During a hearing last Thursday held by the House Agriculture Subcommittee on Biotechnology, Horticulture and Research, Committee Ranking Member Glenn Thompson, R-Penn., characterized FDA as “missing in action” when it comes to crafting a regulatory framework for CBD – a sentiment that was echoed by Ranking Member Rep. Jim Baird, R-Ind., who added he “would encourage [the committee] to include that in our discussions about the 2023 Farm Bill.”
Chairwoman Stacey Plaskett, D-VI, said she agreed “wholeheartedly with that assessment,” while Rep. Chellie Pingree, D-Maine, promoted her recently proposed Hemp Advancement Act, which, if passed, she said could ease what she characterized as “unjust” and “ridiculous” requirements related to the production of hemp and its derived products.
In welcoming stakeholders to the hearing, subcommittee Chair Stacey Plaskett, D-VI, expressed her hope that those gathered could “hear what we can do to ensure the continued growth and development of this resurging crop,” which she noted was outlawed under the Marijuana Tax Act of 1938 until the 2014 Farm Bill removed federal restrictions on the cultivation and production of hemp and the 2018 Farm Bill authorized commercial production of the crop under the oversight of USDA, which issued its final rule on regulating hemp production in January 2021.
“The production of hemp has created value for producers and consumers of over $800 million in 2021, with over 55,000 acres of hemp planted,” she said, adding that “while markets for hemp products such as fiber, grain and flowers are developing, they are still volatile and uncertain.”
FDA’s inaction has chilled the CBD market, endangered consumers
Much of that uncertainty has come from FDA’s hesitancy to create a regulatory pathway for hemp-derived cannabinoids, including CBD, without which many large retailers, manufacturers and banks are reluctant to sell, develop or fund, Kentucky Commissioner of Agriculture Ryan Quarles testified at the hearing.
Likewise, “public statements by FDA officials stating that is unlawful to sell ingestible hemp-derived CBD products have taken their toll on the industry,” further chilling CBD commerce and investment, added US Hemp Roundtable VP and CEO of Ecofibre Eric Wang.
He added that “farmers are not the only ones who are being crushed by this regulatory uncertainty. Consumers are also impacted. Bad actors are selling products without appropriate safeguards and misleading consumers with false label claims.”
He explained that some “struggling farmers and businesses have pivoted to market intoxicating products such as Delta-8 THC, prompting FDA and CDC warnings that they pose significant consumer health and safety risks.”
With this in mind, he advocated for a “clear regulatory pathway for CBD,” which he said “would not only relieve the economic pressure that is leading to this product shift, but it would help ensure products do not contain intoxicating hemp ingredients.”
Specifically, he asked members of Congress to include in the 2023 Farm Bill language that would regulate CBD and other non-intoxicating hemp derivatives as dietary supplements, and to adopt provisions outlined in Rep. Pingree’s Hemp Advancement Act.
Clarity needed around THC threshold in hemp, CBD products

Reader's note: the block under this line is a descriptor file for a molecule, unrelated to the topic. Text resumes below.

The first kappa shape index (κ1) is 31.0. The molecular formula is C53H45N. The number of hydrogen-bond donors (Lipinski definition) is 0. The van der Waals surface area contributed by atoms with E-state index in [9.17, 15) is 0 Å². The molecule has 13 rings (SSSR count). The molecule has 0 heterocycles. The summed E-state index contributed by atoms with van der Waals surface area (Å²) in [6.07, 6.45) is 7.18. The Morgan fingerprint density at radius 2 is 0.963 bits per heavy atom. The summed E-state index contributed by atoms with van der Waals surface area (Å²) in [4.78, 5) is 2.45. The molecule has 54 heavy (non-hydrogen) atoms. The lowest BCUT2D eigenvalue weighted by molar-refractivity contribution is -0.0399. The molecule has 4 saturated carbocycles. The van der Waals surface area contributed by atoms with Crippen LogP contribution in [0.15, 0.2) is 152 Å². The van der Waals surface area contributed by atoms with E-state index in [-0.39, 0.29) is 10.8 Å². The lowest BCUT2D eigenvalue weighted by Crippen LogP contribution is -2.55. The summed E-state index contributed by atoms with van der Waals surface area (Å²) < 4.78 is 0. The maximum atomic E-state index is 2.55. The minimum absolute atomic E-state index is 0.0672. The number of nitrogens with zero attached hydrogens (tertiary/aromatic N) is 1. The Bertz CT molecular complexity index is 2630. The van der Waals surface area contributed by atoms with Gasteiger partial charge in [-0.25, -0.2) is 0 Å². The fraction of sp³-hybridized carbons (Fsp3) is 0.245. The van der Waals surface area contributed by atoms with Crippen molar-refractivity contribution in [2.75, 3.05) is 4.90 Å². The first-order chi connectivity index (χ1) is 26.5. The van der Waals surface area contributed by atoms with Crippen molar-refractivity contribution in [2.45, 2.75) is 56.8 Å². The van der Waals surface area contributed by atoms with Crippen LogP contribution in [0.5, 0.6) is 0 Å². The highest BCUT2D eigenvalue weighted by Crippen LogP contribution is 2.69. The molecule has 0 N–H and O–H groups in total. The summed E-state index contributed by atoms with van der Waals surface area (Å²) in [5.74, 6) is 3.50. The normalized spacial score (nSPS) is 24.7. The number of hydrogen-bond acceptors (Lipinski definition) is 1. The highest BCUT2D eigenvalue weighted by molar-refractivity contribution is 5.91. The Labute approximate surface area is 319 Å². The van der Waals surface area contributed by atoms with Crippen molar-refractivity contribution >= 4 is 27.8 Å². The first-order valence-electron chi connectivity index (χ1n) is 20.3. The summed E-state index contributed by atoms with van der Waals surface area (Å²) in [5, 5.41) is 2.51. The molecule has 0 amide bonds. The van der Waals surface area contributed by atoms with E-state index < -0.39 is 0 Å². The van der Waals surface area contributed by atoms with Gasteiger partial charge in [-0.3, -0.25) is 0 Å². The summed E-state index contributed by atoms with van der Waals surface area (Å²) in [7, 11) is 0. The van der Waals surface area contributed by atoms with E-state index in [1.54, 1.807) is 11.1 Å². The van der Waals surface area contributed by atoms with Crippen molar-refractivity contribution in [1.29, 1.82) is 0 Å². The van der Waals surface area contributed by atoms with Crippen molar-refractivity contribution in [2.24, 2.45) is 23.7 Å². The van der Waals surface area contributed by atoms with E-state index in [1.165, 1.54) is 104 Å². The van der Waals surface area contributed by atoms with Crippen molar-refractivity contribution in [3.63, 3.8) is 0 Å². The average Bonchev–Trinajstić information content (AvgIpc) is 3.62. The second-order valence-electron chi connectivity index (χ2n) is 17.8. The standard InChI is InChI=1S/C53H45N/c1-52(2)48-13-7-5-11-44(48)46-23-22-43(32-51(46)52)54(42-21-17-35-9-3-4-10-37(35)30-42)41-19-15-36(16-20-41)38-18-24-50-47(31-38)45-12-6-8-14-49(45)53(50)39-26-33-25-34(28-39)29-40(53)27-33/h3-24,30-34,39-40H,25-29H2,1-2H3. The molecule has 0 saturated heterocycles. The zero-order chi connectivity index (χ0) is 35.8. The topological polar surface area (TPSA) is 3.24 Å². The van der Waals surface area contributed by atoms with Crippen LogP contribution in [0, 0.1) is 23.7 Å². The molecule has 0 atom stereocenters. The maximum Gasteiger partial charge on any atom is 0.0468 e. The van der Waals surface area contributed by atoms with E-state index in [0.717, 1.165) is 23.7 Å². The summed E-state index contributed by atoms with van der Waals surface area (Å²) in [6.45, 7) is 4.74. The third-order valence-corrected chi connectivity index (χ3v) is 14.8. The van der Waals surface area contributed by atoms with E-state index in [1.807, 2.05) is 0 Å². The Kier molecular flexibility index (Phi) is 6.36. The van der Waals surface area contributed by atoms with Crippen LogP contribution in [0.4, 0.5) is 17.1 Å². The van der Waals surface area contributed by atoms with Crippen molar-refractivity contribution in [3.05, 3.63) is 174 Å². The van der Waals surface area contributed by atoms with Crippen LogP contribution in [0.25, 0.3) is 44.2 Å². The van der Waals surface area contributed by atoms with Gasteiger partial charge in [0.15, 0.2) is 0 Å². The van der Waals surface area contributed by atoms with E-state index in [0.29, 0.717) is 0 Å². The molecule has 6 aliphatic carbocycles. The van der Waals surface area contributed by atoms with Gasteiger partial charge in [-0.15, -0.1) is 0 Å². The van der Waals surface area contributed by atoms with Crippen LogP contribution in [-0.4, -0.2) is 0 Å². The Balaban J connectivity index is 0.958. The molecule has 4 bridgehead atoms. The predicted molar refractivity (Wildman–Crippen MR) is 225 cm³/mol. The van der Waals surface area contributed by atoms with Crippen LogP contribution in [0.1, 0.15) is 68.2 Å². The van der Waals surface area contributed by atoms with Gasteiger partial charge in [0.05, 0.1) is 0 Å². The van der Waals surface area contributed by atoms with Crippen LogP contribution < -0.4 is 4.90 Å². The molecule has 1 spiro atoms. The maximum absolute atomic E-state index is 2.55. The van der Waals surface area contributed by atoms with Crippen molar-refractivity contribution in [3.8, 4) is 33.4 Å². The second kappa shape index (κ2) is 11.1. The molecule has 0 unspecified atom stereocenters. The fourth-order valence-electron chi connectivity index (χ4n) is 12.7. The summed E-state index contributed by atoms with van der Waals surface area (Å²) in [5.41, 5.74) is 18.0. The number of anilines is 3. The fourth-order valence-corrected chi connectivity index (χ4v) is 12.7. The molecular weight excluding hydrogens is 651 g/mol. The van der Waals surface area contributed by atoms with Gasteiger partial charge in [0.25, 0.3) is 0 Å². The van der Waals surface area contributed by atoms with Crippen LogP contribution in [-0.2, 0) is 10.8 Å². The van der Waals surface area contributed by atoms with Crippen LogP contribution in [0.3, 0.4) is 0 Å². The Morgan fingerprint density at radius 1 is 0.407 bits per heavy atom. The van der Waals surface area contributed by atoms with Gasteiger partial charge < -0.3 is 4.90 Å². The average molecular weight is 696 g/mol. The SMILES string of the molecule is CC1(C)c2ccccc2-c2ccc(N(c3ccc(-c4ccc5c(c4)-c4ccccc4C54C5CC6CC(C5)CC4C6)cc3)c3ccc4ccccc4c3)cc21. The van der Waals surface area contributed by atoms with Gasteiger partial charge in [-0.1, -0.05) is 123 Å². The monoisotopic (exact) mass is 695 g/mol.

Among the provisions in the bill called out at the hearing for inclusion in the upcoming Farm Bill was a higher threshold for THC in hemp and in-process extract from 0.3% to 1% paired with the adoption of a separate definition for consumer-ready hemp products.
“The current law’s definition is focused on the chemical compounds within the hemp plant at the time of harvest in the field or greenhouse,” which “is not a useful yardstick for measuring the intoxicating potential of consumer products that are intended for human consumption, such as gummies, liquids, vapes or ‘smokeables,’” said Quarles.
“For consumer products, we believe a separate legal standard is needed. And that product standard needs to focus on quantities, not percentage concentration by weight. To illustrate, a candy bar weighs about 1.76 ounces, which converts to 50,000 mg. If that same candy bar’s THC concentration was 0.3% it would contain 150 mg of THC,” which is higher than the typical 100 mg included per serving in adult-use products, he explained.
Easing production standards without compromising safety
Another provision in Pingree’s proposed legislation that Colorado Department of Agriculture Commissioner Kate Greenberg advocated for inclusion in the upcoming Farm Bill was the removal of background check requirements, which bans people with a drug-related felony conviction from receiving a hemp license for 10 years. She explained the provision blocks those who have completed their rehabilitation from participating in a legal agricultural commodity and adds unnecessary costs and strains on the already small segment.
Greenberg also endorsed Pingree’s proposal to remove DEA registration requirements for testing labs as this severely restricts testing options and contributes to capacity strain.
She further argued one way to reduce the need for testing and the subsequent strain it creates is to allow the use of certified seed that has acceptable THC levels as acceptable.
These measures, taken together and included in the upcoming Farm Bill could help restore some of the excitement around hemp production when the 2018 Farm Bill first passed but which, as Rep. Thompson noted, quickly turned to trepidation after the first growing season when FDA’s chilling assessment of CBD as inappropriate for consumables and inaction on the regulatory front left many producers with hemp the field and no buyers.
Grateful for the expert testimonies presented last week, Thompson and other members of Congress present lamented the lack of insight from FDA and USDA, noting that future hearings may call on the regulators to account for their action and inaction related to hemp.